Most analysts agree that there is an India-China-US triangular relationship. President Hu Jintao’s state visit to the United States concluded in early January, yet policy wonks are still debating over how to interpret the trip. From India’s vantage point, this visit was critical in light of closer India-US ties.
New Delhi was wary of a repeat of what happened during President Obama’s 2009 trip to Beijing when the joint statement issued stated that the two countries were “ready to strengthen communication, dialogue and cooperation on issues related to South Asia and work together to promote peace, stability and development in that region.” Furthermore US and China would “support the improvement and growth of relations between India and Pakistan.” While Pakistan had welcomed the statement, India had resented any third party interference in a bilateral issue.
At the core of the India-US-China relationship is that China is a revisionist power while India is a status quo power and frictions between such powers when they are neighbors are natural. The U.S. too, being a status quo power, has a vested interest in maintaining the world order as it exists today. For decades, many American policy makers, fearful of China’s rise, have tried to co-opt rising powers, including India, to bandwagon with U.S. and its allies against China. India has often been seen as the bulwark of the resistance against China—if America has a democratic capitalist secular India on its side, then taking on China will be a lot easier. Many Indian strategic analysts have the same outlook—the only way for India to stand up to China is with American and allied support. In recent years India’s ties with critical American allies including UK, France, Germany, South Korea and Japan have grown exponentially in economic and military fields.
India and China, two of the oldest civilizations, have rarely had good relations barring a few years in the 1950s. Both countries believe their civilizational heritage confers on them a certain right to the high table, both are sensitive and easily hurt by attacks on or loss of “face” and both have a colonial past that has shaped their foreign policies. Not only are they neighbors but the ‘imperial faultlines’ have led to a long-standing border dispute which has led to frequent border frictions and one all-out war in 1962.
Further, China has never viewed favorably India’s providing refuge to Dalai Lama, the Tibetan leader, and thousands of Tibetan refugees. China’s close ties to Pakistan, which have an economic and military (especially nuclear) dimension, are not viewed favorably by India. Furthermore, deepening Chinese influence within other countries in South Asia—like Nepal, Sri Lanka, Bangladesh—are seen by India as part of China’s “string of pearls policy,” encircling India by having a presence among its neighbors.
India and China are the two fastest growing economies in the world, soon to become the two largest economies by 2050. Both countries are competing for natural resources, especially energy, not only in Middle East but also Africa. China asserts that under the British empire, parts of Chinese territory or territory of Chinese vassals was made part of the British Indian empire and all that China is now doing is rectifying mistakes of the past. Just as India fears an encircling by China in South Asia, China fears an encircling in South East Asia and East Asia, by US and its allies, including India. China’s Sea Lines of Communication (SLOCs) are very long and pass close to countries—hether India or countries of South East Asia, like Indonesia—which will have the ability, if they so desire, to block China’s SLOCs.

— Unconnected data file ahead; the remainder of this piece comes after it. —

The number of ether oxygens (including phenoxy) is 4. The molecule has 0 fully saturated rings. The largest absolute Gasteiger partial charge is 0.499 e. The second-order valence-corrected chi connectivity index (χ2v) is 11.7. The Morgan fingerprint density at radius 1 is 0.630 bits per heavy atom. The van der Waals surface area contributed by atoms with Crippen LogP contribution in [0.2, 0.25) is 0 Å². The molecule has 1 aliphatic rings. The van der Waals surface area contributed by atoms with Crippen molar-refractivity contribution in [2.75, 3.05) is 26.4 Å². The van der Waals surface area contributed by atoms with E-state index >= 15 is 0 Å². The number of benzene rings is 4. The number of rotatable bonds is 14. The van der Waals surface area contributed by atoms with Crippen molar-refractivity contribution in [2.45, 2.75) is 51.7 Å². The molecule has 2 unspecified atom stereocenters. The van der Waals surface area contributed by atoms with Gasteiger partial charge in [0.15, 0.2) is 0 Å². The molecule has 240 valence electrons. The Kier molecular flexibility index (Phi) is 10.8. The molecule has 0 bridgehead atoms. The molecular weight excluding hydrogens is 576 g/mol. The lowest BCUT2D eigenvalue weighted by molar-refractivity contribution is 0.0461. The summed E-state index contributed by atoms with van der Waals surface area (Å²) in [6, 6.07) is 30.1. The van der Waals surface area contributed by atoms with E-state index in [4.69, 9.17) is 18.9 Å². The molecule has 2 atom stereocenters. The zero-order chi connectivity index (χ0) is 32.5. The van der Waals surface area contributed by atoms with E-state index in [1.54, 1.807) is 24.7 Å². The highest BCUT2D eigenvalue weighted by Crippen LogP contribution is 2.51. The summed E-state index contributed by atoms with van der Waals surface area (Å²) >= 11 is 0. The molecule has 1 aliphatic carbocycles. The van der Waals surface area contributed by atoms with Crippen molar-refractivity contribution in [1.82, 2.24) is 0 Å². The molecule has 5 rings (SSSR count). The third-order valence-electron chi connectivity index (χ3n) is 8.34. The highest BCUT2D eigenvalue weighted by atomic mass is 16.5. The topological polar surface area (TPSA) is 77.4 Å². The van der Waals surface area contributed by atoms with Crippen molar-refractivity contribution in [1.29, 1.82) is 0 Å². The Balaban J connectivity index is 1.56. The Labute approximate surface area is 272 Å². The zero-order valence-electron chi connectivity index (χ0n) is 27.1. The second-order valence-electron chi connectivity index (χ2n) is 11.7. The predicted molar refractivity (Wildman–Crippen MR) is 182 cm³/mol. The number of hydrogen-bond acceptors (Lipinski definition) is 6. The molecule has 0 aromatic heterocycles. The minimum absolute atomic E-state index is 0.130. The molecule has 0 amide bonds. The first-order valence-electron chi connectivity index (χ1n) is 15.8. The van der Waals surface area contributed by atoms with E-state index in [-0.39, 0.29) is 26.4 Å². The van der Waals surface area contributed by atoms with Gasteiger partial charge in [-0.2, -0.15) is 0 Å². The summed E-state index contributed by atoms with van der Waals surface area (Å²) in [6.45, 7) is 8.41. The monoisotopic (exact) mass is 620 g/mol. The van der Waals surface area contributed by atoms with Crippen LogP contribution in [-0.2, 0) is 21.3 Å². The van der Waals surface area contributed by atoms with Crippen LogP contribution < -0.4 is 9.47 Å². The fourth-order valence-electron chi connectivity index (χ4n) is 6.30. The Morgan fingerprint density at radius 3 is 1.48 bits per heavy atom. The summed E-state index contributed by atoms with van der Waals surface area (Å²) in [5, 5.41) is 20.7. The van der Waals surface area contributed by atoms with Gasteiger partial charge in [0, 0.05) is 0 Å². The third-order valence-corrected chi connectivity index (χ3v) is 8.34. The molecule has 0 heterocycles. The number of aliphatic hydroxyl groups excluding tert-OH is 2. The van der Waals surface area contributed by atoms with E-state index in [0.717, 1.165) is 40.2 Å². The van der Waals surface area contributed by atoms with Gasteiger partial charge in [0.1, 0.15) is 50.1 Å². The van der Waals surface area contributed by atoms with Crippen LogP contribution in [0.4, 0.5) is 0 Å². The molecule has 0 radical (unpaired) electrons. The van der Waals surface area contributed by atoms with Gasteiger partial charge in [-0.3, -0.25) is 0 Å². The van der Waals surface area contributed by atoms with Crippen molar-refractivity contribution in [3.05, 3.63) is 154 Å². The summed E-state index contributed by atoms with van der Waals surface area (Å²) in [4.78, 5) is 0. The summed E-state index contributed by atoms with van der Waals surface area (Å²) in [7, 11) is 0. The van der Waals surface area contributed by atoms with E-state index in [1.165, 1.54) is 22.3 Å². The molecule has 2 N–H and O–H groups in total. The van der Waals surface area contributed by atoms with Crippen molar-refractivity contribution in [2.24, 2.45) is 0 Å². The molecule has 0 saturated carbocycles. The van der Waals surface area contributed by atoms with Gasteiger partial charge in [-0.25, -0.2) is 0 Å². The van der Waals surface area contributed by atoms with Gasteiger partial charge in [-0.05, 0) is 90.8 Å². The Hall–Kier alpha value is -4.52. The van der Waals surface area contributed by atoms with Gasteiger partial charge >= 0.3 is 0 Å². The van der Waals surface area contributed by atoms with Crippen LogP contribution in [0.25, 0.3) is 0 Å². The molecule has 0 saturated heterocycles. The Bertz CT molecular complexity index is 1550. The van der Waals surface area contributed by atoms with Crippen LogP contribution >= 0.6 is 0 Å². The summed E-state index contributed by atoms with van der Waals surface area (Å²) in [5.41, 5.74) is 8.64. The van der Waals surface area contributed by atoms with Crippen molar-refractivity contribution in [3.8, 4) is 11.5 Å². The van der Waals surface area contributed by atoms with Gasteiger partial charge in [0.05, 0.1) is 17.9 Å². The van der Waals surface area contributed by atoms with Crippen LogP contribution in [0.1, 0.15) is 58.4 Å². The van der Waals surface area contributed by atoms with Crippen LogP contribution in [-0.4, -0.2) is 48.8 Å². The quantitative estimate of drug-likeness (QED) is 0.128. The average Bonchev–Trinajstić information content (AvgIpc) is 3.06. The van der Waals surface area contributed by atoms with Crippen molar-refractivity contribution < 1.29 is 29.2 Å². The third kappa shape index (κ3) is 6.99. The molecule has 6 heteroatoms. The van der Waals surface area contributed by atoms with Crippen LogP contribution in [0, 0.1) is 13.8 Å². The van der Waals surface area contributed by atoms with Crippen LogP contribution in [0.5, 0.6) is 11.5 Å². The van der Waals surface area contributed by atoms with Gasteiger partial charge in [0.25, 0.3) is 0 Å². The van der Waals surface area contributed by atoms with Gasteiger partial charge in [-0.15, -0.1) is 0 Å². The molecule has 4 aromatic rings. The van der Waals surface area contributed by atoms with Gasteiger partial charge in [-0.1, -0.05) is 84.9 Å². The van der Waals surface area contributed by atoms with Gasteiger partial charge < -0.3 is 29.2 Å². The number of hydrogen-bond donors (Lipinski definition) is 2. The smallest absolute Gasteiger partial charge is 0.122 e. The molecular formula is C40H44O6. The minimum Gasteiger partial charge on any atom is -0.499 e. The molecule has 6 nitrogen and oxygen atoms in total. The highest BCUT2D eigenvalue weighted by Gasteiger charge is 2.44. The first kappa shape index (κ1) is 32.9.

In 2006 President Hu was not accorded a state visit, this time around the Obama administration went all out to ensure it was a spectacle. However, the mood on the Hill, both Senate and Congress, was subdued, bordering on negative, with many congressmen skipping the state dinner. Most of the statements and agreements issued during President Hu’s visit dealt with well-known differences between U.S. and China on human rights, announcement of business deals, the Chinese currency controversy, climate change and military tensions in Asia.
The U.S.-China joint statement of January 19, 2011 while reaffirming the commitment to the 2009 joint statement, does not refer to South Asia, or to India and Pakistan. In the light of President Obama’s visit to India in November 2010 some Indian analysts believe there is a subtle message being sent that while the US would like to maintain its close mainly economic relationship with China, the ties with India will be the defining relationship of this century. Is their analysis correct or is it just another case of India aiming to be an equal of a country, China, that is economically and militarily much more powerful. We must not forget that “all politics is local” and the response of the congressmen has a lot to do with the global economic downturn and loss of jobs.
Even though the two countries are close population-wise, China is a $5 trillion economy while India is only a $1.3 trillion economy. While Sino-Indian bilateral trade stands at $60 billion, Sino-US bilateral trade will reach $500 billion by 2015. There are over 3.5 million Chinese Americans, while the Indian American diaspora is around 2 million.
What the two Sino-US summits, of 2009 and 2011, have showcased is an acknowledgement of parity from both sides. India may have emerged, in President Obama’s words, and four of the five permanent members of the UN Security Council (except China) may agree to champion India’s quest for a permanent seat at the UNSC but in terms of realpolitik India has a long way to go before we are China’s equal. And yet, the rising theaters of friction between the U.S. and China—whether currency issues or human rights or military balance or geo-political worldview—reflect the salience of the India-US-China triangle for some years to come.